By Michele Chabin
JERUSALEM (RNS) — Like every German child, Leo Ebe spent many days in school learning about World War II and the Holocaust.
But it wasn’t until Ebe’s church in Tübingen, in southern Germany, urged its members to investigate what, if any, role their relatives played in the Holocaust that he learned about his personal connection to the country’s Nazi past.
Ebe, then a young teen, discovered that his great-grandfather served in the SS, the elite guard of the Nazi Reich, in Eastern Europe. “My great-grandfather helped burn Jewish villages and took precious things like art and jewelry from the Jews. He organized riots. The army went into the villages and made sure no was left alive,” Ebe said.
“I was shocked and disappointed, but I also realized things about myself,” said Ebe, now 18. “As a Christian, it’s my responsibility to take a clear stand with the Jews and for Israel.”
That desire is what brought him to ADI Negev-Nahalat Eran, a residential and rehabilitative village for severely disabled children and adults in southern Israel, last October.
Ebe came under the auspices of the March of Life, a German movement that actively atones for the Holocaust through volunteerism and fights anti-Semitism through activism.
Launched in 2007 by pastors Jobst and Charlotte Bittner and TOS Ministries — an evangelical, charismatic free church, mission society and charity based in Tübingen — March of Life has organized hundreds of memorial and reconciliation marches at Holocaust sites all over Europe.
For the past few years, the organization has also sent young Germans to Israel to volunteer with ADI, Israel’s most comprehensive provider of residential and rehabilitative care for those with severe disabilities. The organization partnered with ADI (formerly called ALEH), in part because Germans with disabilities were the first group the Nazis aimed to eliminate.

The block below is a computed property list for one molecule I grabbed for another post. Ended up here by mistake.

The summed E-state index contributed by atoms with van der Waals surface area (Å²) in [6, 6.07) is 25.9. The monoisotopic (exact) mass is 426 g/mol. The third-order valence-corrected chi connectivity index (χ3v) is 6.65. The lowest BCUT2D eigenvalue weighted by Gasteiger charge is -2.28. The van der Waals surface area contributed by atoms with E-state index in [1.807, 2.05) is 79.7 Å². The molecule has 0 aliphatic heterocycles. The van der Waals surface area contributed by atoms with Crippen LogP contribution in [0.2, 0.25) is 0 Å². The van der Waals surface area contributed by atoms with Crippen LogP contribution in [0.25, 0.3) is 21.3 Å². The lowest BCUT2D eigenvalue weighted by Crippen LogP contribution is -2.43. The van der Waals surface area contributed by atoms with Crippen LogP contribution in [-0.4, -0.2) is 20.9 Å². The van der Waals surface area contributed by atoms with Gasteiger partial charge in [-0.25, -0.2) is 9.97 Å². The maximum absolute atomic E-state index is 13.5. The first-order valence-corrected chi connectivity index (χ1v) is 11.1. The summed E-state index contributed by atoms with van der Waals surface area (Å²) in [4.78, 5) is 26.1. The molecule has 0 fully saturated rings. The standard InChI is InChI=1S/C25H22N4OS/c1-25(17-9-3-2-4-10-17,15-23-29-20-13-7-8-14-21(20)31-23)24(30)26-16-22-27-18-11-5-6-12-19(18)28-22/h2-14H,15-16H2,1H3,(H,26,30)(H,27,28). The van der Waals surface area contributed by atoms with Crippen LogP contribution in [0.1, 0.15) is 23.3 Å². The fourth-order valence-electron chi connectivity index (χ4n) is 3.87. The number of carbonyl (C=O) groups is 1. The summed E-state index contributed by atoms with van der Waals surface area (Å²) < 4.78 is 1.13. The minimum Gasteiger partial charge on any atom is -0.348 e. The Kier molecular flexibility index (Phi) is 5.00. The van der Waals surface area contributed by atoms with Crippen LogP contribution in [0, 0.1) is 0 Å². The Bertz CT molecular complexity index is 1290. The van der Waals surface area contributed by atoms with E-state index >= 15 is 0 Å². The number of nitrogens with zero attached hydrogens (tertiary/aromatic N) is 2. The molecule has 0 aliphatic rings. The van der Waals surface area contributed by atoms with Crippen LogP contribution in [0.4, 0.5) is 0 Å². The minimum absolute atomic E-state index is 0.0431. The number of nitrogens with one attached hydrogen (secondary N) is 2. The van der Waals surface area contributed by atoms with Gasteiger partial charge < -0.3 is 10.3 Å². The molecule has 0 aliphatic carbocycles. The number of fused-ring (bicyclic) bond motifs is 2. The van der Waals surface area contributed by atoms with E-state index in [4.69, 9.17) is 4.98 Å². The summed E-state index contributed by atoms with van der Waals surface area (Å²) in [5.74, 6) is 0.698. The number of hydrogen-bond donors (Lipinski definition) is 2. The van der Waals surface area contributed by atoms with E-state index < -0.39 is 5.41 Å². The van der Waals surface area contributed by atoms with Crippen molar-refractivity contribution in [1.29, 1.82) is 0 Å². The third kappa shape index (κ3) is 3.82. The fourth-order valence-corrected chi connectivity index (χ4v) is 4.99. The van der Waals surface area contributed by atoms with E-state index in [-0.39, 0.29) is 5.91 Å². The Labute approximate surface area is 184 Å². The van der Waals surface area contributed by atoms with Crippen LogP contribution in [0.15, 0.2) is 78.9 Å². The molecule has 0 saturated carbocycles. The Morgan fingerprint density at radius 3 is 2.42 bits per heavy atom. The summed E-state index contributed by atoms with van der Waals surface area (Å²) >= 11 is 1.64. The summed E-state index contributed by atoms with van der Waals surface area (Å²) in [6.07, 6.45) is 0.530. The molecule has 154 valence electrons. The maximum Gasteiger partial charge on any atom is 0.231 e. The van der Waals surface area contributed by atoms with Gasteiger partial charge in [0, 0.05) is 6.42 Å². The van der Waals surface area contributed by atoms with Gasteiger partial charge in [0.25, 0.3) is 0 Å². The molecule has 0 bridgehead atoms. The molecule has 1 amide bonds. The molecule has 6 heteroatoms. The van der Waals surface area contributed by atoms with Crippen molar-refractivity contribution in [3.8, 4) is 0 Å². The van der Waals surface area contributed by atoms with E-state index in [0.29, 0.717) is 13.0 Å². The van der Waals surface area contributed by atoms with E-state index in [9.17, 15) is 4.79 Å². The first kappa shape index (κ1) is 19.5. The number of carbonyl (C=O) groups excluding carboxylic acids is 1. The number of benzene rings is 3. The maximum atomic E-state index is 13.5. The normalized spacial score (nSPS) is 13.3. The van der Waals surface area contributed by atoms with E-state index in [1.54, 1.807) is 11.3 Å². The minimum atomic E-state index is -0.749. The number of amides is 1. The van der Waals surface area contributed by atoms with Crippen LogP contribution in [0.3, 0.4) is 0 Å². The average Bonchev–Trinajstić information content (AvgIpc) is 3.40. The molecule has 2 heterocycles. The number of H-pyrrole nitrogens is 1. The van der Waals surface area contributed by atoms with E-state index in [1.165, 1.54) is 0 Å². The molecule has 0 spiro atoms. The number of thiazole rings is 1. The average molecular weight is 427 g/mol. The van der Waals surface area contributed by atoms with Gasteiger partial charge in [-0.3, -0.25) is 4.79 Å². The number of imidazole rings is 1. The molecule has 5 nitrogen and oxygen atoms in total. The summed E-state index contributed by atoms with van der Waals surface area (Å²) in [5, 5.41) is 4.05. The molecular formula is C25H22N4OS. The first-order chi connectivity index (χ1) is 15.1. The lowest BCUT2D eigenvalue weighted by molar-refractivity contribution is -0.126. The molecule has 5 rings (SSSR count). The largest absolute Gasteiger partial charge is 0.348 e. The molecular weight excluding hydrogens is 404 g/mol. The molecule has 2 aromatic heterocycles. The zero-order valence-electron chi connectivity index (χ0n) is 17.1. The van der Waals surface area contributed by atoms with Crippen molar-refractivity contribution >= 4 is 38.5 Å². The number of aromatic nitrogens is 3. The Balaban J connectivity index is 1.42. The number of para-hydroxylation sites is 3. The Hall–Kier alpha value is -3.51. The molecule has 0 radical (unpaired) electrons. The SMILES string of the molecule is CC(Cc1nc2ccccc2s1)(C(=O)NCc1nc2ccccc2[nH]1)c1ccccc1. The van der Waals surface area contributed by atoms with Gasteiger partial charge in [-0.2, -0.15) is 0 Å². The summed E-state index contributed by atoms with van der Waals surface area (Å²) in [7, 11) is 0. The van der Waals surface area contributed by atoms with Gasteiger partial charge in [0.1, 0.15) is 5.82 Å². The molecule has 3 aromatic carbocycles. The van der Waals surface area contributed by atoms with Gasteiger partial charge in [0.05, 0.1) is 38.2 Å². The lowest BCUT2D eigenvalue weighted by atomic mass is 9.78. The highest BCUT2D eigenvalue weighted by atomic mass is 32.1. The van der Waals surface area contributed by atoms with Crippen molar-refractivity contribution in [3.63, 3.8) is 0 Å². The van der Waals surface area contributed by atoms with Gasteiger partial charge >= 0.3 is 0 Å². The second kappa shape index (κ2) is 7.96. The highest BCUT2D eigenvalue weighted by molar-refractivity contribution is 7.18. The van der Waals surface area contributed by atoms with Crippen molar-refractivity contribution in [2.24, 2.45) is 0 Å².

Working with disabled children and adults “is something that humbles you,” said Heinz Reuss, international director of March of Life. The fact that ADI serves all segments of Israeli society “broadens the volunteers’ perspective massively. It smashes stereotypes and strengthens their understanding of what happened during the Shoah,” the Holocaust.
Many of the participants are the descendants of Nazis.
“My parents started doing research into the family when I was 4 or 5 years old,” said Anna-Suzette Pfeiffer, 18, who works in ADI’s kindergarten. “The truth is so hidden in Germany. It’s a process.”
All of Pfeiffer’s great-grandfathers were Nazis: One worked in a weapons factory, while another stole the homes of Jews and non-Jews in Eastern Europe so Germans could settle there. One of her mother’s grandfathers helped build the electric fences and gas chambers at the Auschwitz death camp.
In the decades since the Holocaust, Germany has become one of Israel’s strongest allies. In addition to the many Germans who volunteer in Israel, the German government has consistently supported Israel both diplomatically and economically, in the form of trade and postwar reparations.
Germany officially designated Jan. 27 as a day to publicly remember the Holocaust in 1996, a decade before the United Nations declared it International Holocaust Remembrance Day in 2005.
Pfeiffer, who has visited Israel eight or nine times, knows she cannot undo the past. But, she said said: “I’m thankful I have the opportunity to do volunteer service and work with Jewish children. It’s such an honor. It was in Israel that I first understood what family and community really mean. I’ll bring this understanding back to Germany.”
Shauna Wither, 19, said volunteering with ADI’s children has made her reevaluate her own life and expectations.
“I’ve learned a lot from the children. They enjoy every little thing they accomplish. They’ve taught me to not be too hard on myself. I’ve also learned that if you give a lot of love you get back a lot of love.”
Coming to Israel during the COVID-19 pandemic has been challenging, “but it was even more important to come now,” Wither said, when visits from outside the village are extremely limited. While the village teaches the volunteers about social responsibility, the volunteers bring warmth and enthusiasm.
Doron Almog, chairman of ADI Negev-Nahalat Eran, said that, besides their invaluable practical assistance, the volunteers provide boundless energy in a time when ordinary routines feel difficult. “They are self-motivated and dedicated. They are the best ambassadors.”
Almog understands the volunteers’ motivations, given their ancestors’ war crimes, but he views their work differently, through the lens of tikkun olam, the Jewish imperative to repair the world and make it a better place.
“Their grandparents were indoctrinated in racist ideology,” Almog said. “They thought they were the superior race. In 1939, Hitler rounded up disabled people and murdered them. Here, their grandchildren learn that we are all equal. That every life is precious.”